February 29 – Leap Day, 1940. A special day in the history of the Oscars, and in the life of Hattie McDaniel, born in 1895, the daughter of two former slaves. On this night McDaniel would rise from the small table against a far wall where she had been assigned because she was black, and make her way forward to receive her embossed Oscar plaque for Best Supporting Actress as Mammy in Gone with the Wind.
It took a special request from producer, David O. Selznick to convince the Ambassador Hotel to even allow McDaniel in the building due to its strict segregationist policy. She had been the first black woman to sing on American radio. And now, she would be the first black person of either sex to receive an Academy Award.
In any category.
The years following McDaniel’s Oscar win weren’t kind to her. She had made a career out of playing sassy black servants, and was criticized by black actors in the 30’s and 40’s for continuing to take those roles. Her response, “I’d rather play a maid than be one,” did little to assuage the anger of the black community.
She suffered repeated indignities at the hands of white and the black Hollywood. White producers typecast her as the black Mammy from that point on. IMDB lists 94 roles for McDaniel. She played servants in 74 of them (over 78%). The Hollywood Reporter reveals that the NAACP disowned her for perpetuating negative stereotypes – and that her Oscar, which she left to Howard University,
…was deemed valueless by appraisers and later went missing from the school — and has remained so for more than 40 years.”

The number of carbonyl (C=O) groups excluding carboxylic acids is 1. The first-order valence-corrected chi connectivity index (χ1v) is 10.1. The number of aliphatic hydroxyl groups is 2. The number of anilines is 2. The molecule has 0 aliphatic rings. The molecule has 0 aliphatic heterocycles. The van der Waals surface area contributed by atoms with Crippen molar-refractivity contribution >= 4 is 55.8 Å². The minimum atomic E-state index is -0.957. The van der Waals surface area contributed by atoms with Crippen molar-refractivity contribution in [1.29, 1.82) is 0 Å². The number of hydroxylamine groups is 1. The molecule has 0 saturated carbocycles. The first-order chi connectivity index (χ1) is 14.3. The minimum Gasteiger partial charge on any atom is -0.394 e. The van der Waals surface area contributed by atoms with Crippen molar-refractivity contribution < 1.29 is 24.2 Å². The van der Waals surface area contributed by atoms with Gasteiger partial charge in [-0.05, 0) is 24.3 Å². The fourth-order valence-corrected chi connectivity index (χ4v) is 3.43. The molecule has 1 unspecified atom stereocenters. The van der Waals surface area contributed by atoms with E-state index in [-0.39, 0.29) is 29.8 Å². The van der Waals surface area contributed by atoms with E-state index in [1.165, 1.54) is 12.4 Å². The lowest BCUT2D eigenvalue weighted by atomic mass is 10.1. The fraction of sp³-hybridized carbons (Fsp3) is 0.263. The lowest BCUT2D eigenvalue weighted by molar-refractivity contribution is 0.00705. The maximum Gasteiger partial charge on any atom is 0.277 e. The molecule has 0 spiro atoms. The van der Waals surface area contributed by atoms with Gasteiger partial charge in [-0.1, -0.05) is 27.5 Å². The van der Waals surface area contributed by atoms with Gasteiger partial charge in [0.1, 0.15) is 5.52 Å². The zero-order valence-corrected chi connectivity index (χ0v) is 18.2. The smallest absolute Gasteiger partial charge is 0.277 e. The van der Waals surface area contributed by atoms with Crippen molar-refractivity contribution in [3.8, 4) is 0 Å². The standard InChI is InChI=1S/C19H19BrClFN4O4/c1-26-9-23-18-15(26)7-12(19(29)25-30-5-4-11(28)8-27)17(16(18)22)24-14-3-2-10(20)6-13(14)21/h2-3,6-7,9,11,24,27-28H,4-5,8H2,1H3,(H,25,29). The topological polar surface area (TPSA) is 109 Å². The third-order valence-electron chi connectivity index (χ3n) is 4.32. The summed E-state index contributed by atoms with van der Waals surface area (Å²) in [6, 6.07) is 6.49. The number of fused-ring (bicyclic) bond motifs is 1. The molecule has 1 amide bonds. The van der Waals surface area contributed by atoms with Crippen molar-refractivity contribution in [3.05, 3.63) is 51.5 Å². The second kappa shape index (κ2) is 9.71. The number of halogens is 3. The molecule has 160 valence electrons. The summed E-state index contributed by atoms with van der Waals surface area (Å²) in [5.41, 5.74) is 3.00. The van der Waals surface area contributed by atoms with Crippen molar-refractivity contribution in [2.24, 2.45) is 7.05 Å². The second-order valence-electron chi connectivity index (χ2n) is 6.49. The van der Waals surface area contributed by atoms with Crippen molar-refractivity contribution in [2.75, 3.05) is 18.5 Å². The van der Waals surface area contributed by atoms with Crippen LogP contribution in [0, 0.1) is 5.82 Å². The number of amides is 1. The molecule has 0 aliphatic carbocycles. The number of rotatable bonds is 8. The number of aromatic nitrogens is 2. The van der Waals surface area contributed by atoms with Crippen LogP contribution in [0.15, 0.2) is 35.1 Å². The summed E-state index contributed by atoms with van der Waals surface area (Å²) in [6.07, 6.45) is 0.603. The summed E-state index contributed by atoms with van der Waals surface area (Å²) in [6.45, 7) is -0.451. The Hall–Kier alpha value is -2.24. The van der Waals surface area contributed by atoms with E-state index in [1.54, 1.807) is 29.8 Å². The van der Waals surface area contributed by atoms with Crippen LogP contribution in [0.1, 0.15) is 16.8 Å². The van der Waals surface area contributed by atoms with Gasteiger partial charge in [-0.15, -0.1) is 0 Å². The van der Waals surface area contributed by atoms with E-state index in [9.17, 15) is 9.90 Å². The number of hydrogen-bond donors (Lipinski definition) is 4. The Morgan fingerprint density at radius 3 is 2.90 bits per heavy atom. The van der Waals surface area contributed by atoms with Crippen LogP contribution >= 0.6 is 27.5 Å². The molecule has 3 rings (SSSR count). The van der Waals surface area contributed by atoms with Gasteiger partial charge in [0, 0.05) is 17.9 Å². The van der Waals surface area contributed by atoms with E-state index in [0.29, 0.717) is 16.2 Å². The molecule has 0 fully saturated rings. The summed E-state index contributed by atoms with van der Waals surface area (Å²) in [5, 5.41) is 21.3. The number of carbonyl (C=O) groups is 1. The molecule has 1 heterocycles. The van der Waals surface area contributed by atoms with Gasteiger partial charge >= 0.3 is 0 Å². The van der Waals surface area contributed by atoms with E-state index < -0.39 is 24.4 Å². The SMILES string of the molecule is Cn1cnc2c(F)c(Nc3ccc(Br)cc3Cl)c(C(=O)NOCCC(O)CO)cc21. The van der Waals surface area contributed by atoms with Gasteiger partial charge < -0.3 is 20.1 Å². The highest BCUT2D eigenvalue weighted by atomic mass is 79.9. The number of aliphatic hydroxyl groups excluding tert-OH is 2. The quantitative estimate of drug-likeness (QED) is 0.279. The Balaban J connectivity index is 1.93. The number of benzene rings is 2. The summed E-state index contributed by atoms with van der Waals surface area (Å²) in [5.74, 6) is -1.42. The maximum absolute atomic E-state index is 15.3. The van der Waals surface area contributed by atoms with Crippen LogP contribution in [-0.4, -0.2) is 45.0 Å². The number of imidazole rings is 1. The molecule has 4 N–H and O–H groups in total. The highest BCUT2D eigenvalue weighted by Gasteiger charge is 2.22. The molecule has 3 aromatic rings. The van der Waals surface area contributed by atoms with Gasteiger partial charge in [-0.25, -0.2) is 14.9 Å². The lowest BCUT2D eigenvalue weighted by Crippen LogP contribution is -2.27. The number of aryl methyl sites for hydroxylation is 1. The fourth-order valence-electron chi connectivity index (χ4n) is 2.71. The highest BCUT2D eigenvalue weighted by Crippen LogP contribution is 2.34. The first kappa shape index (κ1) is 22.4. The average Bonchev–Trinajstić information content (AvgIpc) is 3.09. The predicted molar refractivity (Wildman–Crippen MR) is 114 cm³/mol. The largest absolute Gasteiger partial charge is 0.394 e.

Even her final wish to be buried in Hollywood Memorial Park Cemetery was denied because she was black. A cenotaph was finally erected there in October, 1999 to mark her passing (dedicated on the 47th anniversary of her death). She is buried instead in Angelus-Rosedale Cemetery, which was the first cemetery in LA open to all races and creeds.
One would think that some tribute, some mention of this great pioneering woman’s work, would be made at this year’s Oscars – when so much had been made of the need for greater diversity. When Chris Rock hosted and rightfully skewered the uber-white Hollywood establishment for its obstinate refusal to acknowledge such powerhouse performances as Will Smith’s, Dr. Bennet Omalu in Concussion, or Michael B. Jordan as Adonis Johnson in Creed, or the film Straight Outta Compton, the most successful black film ever made (over $200M worldwide). Chris – along with the rest of the black Hollywood community – owes more than a token “thank you” to Hattie.
February 29, 2016 marks an extra day on our calendars. According to The Writer’s Almanac with Garrison Keillor, a person born on February 29 may be called a “leapling.” While Hattie wasn’t born on this date, she “birthed this baby” in 1940 – setting in motion a movement toward greater diversity in Oscar nominations. Apparently, it’s going to take many more “extra days” before we see her honored as she should be.
But for now, welcome, Hattie, with open arms. You are a Leapling of the first order! We wish you could have been around to see this year’s Academy Awards with its call for greater diversity. Even if they ignored you as one who helped start it all.
You deserved a lot better than you got.